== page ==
1 user 2 critic

Play Only with Me (1976)

| Adult, Drama | 1976 (USA)
A pretty but unstable young woman has a one-night stand with a man, but when she realizes that he doesn't want the long-term relationship that she does, she becomes unhinged and sets out to ruin his life.


Cast overview:
Joey Silvera ...
Richard (as Buck Wuzz)
Desiree West ...
Janet (as Jo Jo Gumm)
John Seeman ...
Oscar (as Jeff Box)
Dianne Galke ...
Kris (as Dy Anne)


A pretty but unstable young woman has a one-night stand with a man, but when she realizes that he doesn't want the long-term relationship that she does, she becomes unhinged and sets out to ruin his life.

Plot Summary | Add Synopsis


Adult | Drama





Release Date:

1976 (USA)  »

Company Credits

Show detailed on  »

Technical Specs



See  »

Did You Know?


The major difference between the two DVD versions is that the After Hours' video omits entirely the opening scenes of star Joey Silvera going to various bars, beginning the film claustrophobically in one of the interiors for the first sex scene. The Something Weird version includes the setup footage. See more »


Spoofs Play Misty for Me (1971) See more »

Frequently Asked Questions

This FAQ is empty. Add the first question.

User Reviews

Eastwood riff, poorly executed oddball porn
12 May 2010 | by (New York, New York) – See all my reviews

Using Clint Eastwood's PLAY MISTY FOR ME as its template, this haphazardly made hardcore porn film is not without interest, based on the oddity of its plot twists. Since the genre was often headed towards the now-boring "wall-to-wall sex" format, this at least is watchable as an almost-real film experience.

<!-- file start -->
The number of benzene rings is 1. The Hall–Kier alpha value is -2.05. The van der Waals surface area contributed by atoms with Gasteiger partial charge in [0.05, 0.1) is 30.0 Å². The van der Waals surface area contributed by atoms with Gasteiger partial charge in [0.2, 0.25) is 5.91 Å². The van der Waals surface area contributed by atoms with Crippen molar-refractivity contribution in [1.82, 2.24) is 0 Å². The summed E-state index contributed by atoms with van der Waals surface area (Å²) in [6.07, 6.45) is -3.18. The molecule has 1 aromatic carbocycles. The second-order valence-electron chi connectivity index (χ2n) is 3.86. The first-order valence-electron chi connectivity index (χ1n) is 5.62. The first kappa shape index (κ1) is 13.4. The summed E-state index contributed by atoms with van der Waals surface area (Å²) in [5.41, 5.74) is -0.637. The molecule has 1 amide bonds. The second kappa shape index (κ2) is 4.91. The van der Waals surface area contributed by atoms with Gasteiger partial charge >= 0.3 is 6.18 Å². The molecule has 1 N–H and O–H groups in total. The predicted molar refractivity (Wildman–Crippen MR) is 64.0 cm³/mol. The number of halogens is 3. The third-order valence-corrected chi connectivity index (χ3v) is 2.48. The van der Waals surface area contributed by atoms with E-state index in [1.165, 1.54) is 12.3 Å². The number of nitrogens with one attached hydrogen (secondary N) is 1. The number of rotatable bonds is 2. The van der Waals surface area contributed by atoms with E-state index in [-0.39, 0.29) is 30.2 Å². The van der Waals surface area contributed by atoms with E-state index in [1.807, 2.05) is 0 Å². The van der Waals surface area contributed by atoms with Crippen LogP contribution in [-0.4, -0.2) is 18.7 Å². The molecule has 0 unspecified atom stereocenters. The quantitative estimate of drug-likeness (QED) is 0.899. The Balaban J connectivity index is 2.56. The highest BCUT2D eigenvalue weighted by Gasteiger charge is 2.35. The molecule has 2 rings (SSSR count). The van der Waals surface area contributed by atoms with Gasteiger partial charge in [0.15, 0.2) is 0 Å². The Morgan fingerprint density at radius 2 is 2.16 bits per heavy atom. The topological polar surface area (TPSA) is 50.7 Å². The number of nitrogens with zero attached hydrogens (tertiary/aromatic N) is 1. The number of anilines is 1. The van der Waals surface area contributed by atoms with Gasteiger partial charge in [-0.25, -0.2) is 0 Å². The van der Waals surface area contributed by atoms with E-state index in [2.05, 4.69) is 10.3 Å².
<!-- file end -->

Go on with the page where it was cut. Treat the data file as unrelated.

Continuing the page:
For some reason two home-video companies have seen fit to reissue this one-day wonder on DVD, Something Weird Video and After Hours Cinema (latter the raunchier sibling label to Seduction Cinema). Since I'm the first to review it on IMDb, one can deduce a certain lack of interest out there in preserving it for posterity, the revival undoubtedly spurred by the anonymous filmmakers' (only "a De Soto film" credit appears mysteriously at the end) failure to copyright the contents.

Before the film devolves to the usual cheap interior "sets" (a couch and a mattress is about it), we are introduced to Richard wandering around presumably San Francisco, going to various bars and night spots as indicated by a montage of their marquees. It's good old Joey Silvera (billed as "Buck Wuzz"), comfortably playing an unsympathetic guy who (like Clint in the original) is a heartless womanizer, though in this opus he gets punished rather than dishing out his usual macho roughness towards womankind.

The director does not include any transition shots or scenes, so without further ado he's chatting middle-Warhol-period on a couch with the unappealing Kris (ample breasted shorty Dianne Galke billed as "Dy Anne", sporting a severe Irish lilt if not accent to her way of speaking). Kris declares she's not interested in drink or music and refuses to talk about herself, so at an improvised verbal impasse Richard reaches out and grabs her breast. Her reaction telegraphs the goofiness of this flick, as she responds by reaching out for his crotch, and nature takes its course. Even odder is her toting a revolver, which takes Richard aback, but with the prospect of sex, he quickly ignores this aberration.

The sex scene is scored oddly to Kris Kristofferson country-folk style music (perhaps because the anti-heroine is named Kris?). When she seems to have moved in the next day, waking him up with groceries and an offer to cook & serve breakfast in bed, Richard is gruff and practically throws her out of his place, claiming "I don't want an old lady".